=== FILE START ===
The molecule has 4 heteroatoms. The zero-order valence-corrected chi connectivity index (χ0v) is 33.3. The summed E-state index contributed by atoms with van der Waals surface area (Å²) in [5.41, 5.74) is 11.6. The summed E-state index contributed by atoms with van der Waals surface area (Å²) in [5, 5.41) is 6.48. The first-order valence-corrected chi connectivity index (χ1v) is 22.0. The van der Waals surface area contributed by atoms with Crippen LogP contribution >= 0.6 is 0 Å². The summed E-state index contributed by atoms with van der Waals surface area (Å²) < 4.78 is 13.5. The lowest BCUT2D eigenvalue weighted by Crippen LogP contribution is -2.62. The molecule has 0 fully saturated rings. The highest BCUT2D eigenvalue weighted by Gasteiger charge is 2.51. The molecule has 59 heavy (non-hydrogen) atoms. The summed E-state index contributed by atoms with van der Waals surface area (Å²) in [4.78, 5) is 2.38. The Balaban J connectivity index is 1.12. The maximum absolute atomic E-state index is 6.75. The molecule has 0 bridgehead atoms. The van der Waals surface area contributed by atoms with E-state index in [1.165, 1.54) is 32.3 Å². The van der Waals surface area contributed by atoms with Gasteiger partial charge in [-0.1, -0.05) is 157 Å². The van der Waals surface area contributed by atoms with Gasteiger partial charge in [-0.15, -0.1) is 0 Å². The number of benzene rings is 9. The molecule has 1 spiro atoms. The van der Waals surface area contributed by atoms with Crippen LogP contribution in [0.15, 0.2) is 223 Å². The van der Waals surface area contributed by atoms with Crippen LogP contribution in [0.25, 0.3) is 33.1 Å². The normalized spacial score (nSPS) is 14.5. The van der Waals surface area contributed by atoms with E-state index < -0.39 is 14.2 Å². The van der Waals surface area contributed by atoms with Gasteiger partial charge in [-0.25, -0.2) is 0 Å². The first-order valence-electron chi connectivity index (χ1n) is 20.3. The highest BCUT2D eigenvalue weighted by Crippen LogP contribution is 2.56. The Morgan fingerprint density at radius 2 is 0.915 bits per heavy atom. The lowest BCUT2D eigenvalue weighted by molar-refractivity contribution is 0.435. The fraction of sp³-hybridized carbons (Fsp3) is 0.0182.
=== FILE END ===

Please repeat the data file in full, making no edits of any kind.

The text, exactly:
The molecule has 4 heteroatoms. The zero-order valence-corrected chi connectivity index (χ0v) is 33.3. The summed E-state index contributed by atoms with van der Waals surface area (Å²) in [5.41, 5.74) is 11.6. The summed E-state index contributed by atoms with van der Waals surface area (Å²) in [5, 5.41) is 6.48. The first-order valence-corrected chi connectivity index (χ1v) is 22.0. The van der Waals surface area contributed by atoms with Crippen LogP contribution >= 0.6 is 0 Å². The summed E-state index contributed by atoms with van der Waals surface area (Å²) < 4.78 is 13.5. The lowest BCUT2D eigenvalue weighted by Crippen LogP contribution is -2.62. The molecule has 0 fully saturated rings. The highest BCUT2D eigenvalue weighted by Gasteiger charge is 2.51. The molecule has 59 heavy (non-hydrogen) atoms. The summed E-state index contributed by atoms with van der Waals surface area (Å²) in [4.78, 5) is 2.38. The Balaban J connectivity index is 1.12. The maximum absolute atomic E-state index is 6.75. The molecule has 0 bridgehead atoms. The van der Waals surface area contributed by atoms with E-state index in [1.165, 1.54) is 32.3 Å². The van der Waals surface area contributed by atoms with Gasteiger partial charge in [-0.1, -0.05) is 157 Å². The van der Waals surface area contributed by atoms with Gasteiger partial charge in [-0.15, -0.1) is 0 Å². The number of benzene rings is 9. The molecule has 1 spiro atoms. The van der Waals surface area contributed by atoms with Crippen LogP contribution in [0.15, 0.2) is 223 Å². The van der Waals surface area contributed by atoms with Crippen LogP contribution in [0.25, 0.3) is 33.1 Å². The normalized spacial score (nSPS) is 14.5. The van der Waals surface area contributed by atoms with E-state index < -0.39 is 14.2 Å². The van der Waals surface area contributed by atoms with Gasteiger partial charge in [-0.25, -0.2) is 0 Å². The first-order valence-electron chi connectivity index (χ1n) is 20.3. The highest BCUT2D eigenvalue weighted by Crippen LogP contribution is 2.56. The Morgan fingerprint density at radius 2 is 0.915 bits per heavy atom. The lowest BCUT2D eigenvalue weighted by molar-refractivity contribution is 0.435. The fraction of sp³-hybridized carbons (Fsp3) is 0.0182.